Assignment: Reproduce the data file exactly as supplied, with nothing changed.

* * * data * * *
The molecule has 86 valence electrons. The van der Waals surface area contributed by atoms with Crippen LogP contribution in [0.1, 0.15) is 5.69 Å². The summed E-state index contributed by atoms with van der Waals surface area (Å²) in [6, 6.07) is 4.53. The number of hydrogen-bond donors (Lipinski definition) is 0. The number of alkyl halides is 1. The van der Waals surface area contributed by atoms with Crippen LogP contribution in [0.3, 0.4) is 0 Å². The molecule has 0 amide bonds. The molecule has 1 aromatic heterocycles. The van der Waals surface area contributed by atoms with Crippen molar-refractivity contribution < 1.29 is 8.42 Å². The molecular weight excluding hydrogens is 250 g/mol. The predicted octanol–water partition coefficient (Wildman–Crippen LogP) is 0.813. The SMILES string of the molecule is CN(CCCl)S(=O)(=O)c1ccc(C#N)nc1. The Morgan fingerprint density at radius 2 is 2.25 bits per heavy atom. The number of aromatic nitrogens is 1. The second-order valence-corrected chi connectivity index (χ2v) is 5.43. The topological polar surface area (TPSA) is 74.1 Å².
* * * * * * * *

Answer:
The molecule has 86 valence electrons. The van der Waals surface area contributed by atoms with Crippen LogP contribution in [0.1, 0.15) is 5.69 Å². The summed E-state index contributed by atoms with van der Waals surface area (Å²) in [6, 6.07) is 4.53. The number of hydrogen-bond donors (Lipinski definition) is 0. The number of alkyl halides is 1. The van der Waals surface area contributed by atoms with Crippen LogP contribution in [0.3, 0.4) is 0 Å². The molecule has 0 amide bonds. The molecule has 1 aromatic heterocycles. The van der Waals surface area contributed by atoms with Crippen molar-refractivity contribution < 1.29 is 8.42 Å². The molecular weight excluding hydrogens is 250 g/mol. The predicted octanol–water partition coefficient (Wildman–Crippen LogP) is 0.813. The SMILES string of the molecule is CN(CCCl)S(=O)(=O)c1ccc(C#N)nc1. The Morgan fingerprint density at radius 2 is 2.25 bits per heavy atom. The number of aromatic nitrogens is 1. The second-order valence-corrected chi connectivity index (χ2v) is 5.43. The topological polar surface area (TPSA) is 74.1 Å².